And here, perhaps, gently advanced, is a theme that binds all of us in the news trade together during this time of some shame and crisis at home. Marie Colvin didn't die in Syria covering a simple story, a tale of good and evil with nothing in between. No: the new Syria she and now we see emerging is an infinitely complex place, full of terrible injustices but also terrible conundrums. When we talk heroes and villains too glibly, we do not, I think, always tell truth to the power we seek to wield for ourselves. And if that's the case in Damascus, it is also the case here in Fleet Street itself.

Like you, I guess, I've been dismayed by some of the evidence we've heard given to Sir Brian Leveson these past 15 months. But - a journalist's instinct, I hope - I've tried to look a little deeper, behind the sometimes manicured surface of events. Is all this, as sometimes portrayed, an almost tribal contest between Quality Street and Redtop Alley? Is a blanket piety enough to damn the reputations of people who, frankly, have sat many times in this church and felt the same impulsions we can discover in foreign fields: the need to cope with a difficult mortgage; the need to be recognised, and promoted; the need to beat the competition; the need to do what the editor demands?

Maybe we find it easier to deal in stereotypes, in battling grannies and sinister landlords, in Olympic achievements and soccer brutality; in newsprint crusaders and BBC bureaucrats. I understand all of that. I used to write headlines myself. But if we're to be true to ourselves, to the basic job we're here to do, there has to be rather less instant scorn and a little more reflection.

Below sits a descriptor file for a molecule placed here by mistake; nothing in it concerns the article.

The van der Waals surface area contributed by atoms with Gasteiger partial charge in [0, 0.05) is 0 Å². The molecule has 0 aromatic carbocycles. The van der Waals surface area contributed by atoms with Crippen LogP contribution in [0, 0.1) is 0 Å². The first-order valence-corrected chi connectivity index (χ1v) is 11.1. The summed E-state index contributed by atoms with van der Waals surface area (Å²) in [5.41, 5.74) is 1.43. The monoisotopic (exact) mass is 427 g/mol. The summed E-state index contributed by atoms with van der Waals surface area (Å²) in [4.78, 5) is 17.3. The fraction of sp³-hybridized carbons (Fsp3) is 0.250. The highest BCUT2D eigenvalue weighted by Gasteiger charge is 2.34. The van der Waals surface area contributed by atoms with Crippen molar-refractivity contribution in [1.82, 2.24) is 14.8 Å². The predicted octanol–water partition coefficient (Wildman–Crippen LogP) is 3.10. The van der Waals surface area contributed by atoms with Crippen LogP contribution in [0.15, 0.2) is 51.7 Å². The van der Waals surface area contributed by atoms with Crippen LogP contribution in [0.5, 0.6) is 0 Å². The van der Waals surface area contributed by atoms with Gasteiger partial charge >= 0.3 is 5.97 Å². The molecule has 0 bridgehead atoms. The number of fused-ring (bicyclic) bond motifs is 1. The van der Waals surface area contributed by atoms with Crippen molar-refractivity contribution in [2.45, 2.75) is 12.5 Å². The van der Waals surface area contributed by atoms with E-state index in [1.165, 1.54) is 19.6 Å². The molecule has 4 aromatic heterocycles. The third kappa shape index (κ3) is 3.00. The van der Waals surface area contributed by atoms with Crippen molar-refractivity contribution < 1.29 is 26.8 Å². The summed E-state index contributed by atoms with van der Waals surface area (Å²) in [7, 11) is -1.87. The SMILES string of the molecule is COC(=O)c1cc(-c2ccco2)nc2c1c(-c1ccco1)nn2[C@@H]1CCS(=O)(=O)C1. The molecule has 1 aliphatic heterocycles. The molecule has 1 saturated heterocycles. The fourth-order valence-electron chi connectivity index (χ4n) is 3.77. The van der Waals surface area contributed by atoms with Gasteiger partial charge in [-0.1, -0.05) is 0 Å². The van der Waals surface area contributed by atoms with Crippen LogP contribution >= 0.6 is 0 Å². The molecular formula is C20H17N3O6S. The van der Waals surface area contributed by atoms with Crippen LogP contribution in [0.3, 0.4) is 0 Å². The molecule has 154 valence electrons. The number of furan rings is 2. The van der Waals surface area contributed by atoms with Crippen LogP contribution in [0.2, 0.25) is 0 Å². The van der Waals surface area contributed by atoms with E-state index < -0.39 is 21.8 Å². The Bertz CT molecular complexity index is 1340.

Those who have given their lives, those who we honour today, are not some breed apart. They are part of us. They come from the tradition you can still remember out there in the street, in Fleet Street. They are one part of a great, indeed over-arching ambition: to inform, to turn over stones and see what lies beneath. And we cannot celebrate them without looking more honestly at ourselves, into our own hearts.

If we aspire, in the end, to demand no more rights and privileges than ordinary people, then we must expect that, like ordinary people, there'll be frailties and failures along the way. Thank you Marie Colvin, and all your brave colleagues. But thank all of you, too, if you look beneath the surface of events and try to draw the most careful, most complex and human of conclusions.

I've always, through my working life, carried with me a few quotes from the great quote-maker, H L Mencken. And here's one that fits now.

"The world always makes the assumption that the exposure of an error is identical with the discovery of truth - that the error and truth are simply opposite. They are nothing of the sort. What the world turns to, when it is cured on one error, is usually simply another error, and maybe one worse than the first one".

Mencken, looking out across an imperfect, human world, is asking how long truth lasts in this environment. Is it the truth of legal inquiries, of executive boards, even of acts of Parliament? No, it's a truth that starts far elsewhere, in our own soul-searching, in our individual, personal definitions of where truth lies. Marie Colvin shows where such truth resides. It is our job now, the job for all of us, in humility, to follow her example.